|Matthew Henry's Concise Commentary|
4:7-13 The Spirit of God is the Spirit of love. He that does not love the image of God in his people, has no saving knowledge of God. For it is God's nature to be kind, and to give happiness. The law of God is love; and all would have been perfectly happy, had all obeyed it. The provision of the gospel, for the forgiveness of sin, and the salvation of sinners, consistently with God's glory and justice, shows that God is love. Mystery and darkness rest upon many things yet. God has so shown himself to be love, that we cannot come short of eternal happiness, unless through unbelief and impenitence, although strict justice would condemn us to hopeless misery, because we break our Creator's laws. None of our words or thoughts can do justice to the free, astonishing love of a holy God towards sinners, who could not profit or harm him, whom he might justly crush in a moment, and whose deserving of his vengeance was shown in the method by which they were saved, though he could by his almighty Word have created other worlds, with more perfect beings, if he had seen fit. Search we the whole universe for love in its most glorious displays? It is to be found in the person and the cross of Christ. Does love exist between God and sinners? Here was the origin, not that we loved God, but that he freely loved us. His love could not be designed to be fruitless upon us, and when its proper end and issue are gained and produced, it may be said to be perfected. So faith is perfected by its works. Thus it will appear that God dwells in us by his new-creating Spirit. A loving Christian is a perfect Christian; set him to any good duty, and he is perfect to it, he is expert at it. Love oils the wheels of his affections, and sets him on that which is helpful to his brethren. A man that goes about a business with ill will, always does it badly. That God dwells in us and we in him, were words too high for mortals to use, had not God put them before us. But how may it be known whether the testimony to this does proceed from the Holy Ghost? Those who are truly persuaded that they are the sons of God, cannot but call him Abba, Father. From love to him, they hate sin, and whatever disagrees with his will, and they have a sound and hearty desire to do his will. Such testimony is the testimony of the Holy Ghost.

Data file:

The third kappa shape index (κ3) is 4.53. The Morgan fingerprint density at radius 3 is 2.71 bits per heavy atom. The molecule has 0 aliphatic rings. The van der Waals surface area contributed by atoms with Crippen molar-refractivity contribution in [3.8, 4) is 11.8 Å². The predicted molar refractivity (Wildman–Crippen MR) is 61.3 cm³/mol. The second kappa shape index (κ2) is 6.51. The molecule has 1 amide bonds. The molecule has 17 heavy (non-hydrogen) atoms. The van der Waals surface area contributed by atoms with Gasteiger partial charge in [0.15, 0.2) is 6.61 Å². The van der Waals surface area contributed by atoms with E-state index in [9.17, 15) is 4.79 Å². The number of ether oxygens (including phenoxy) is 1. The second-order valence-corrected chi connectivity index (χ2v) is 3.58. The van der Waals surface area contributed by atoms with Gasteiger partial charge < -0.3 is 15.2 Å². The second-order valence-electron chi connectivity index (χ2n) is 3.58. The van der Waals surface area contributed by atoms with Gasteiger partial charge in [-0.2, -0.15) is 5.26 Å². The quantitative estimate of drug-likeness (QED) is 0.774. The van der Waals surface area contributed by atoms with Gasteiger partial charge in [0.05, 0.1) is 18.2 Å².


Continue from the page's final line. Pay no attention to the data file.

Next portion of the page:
Verse 13. - Almost identical with 1 John 3:24. In verses 1-7 the apostle says that confession of the Incarnation proves possession of the Spirit; and in verse 12 that love of the brethren proves the indwelling of God. He now (verse 13) goes on to say that possession of the Spirit proves the indwelling of God; and (verse 15) that confession of the Incarnation proves the same. So that these four facts - confession of the Incarnation, possession of the Spirit, love of our fellow-men, and indwelling of God - mutually involve one another. St. John does not say, "He has given us his Spirit," but "of his Spirit ἐκ τοῦ Πνεύματος αὐτοῦ." It is impossible for us to receive more than a portion; the fullness of the Spirit is possessed by Christ alone. In John 1:16 we have a similar use of ἐκ (comp. John 12:3).
Gill's Exposition of the Entire Bible
Hereby know we that we dwell in him, and he in us,.... That there is a communion between God and us, and a communication of his love and grace to us, and an exercise of grace upon him; for God dwells in his people by his Spirit and grace, and they dwell in him by the exercise of faith and love upon him: and this is known,
because he hath given us of his Spirit: not of the essence and nature of the Spirit, which is the same with the nature of the Father and of the Son, and is incommunicable; but either of the gifts of the Spirit, which are divided to every man as he pleases, and which being bestowed on men, and used by them, for the profit and advantage of the church of God, show that God is with them, and dwells among them of a truth; or of the graces of the Spirit, such as faith, hope, and love, which are each the gifts of God; and these being bestowed and exercised, are proofs of the mutual indwelling of God and his people; See Gill on 1 John 3:24.
Jamieson-Fausset-Brown Bible Commentary
13. Hereby—"Herein." The token vouchsafed to us of God's dwelling (Greek, "abide") in us, though we see Him not, is this, that He hath given us "of His Spirit" (1Jo 3:24). Where the Spirit of God is, there God is. One Spirit dwells in the Church: each believer receives a measure "of" that Spirit in the proportion God thinks fit. Love is His first-fruit (Ga 5:22). In Jesus alone the Spirit dwelt without measure (Joh 3:34).
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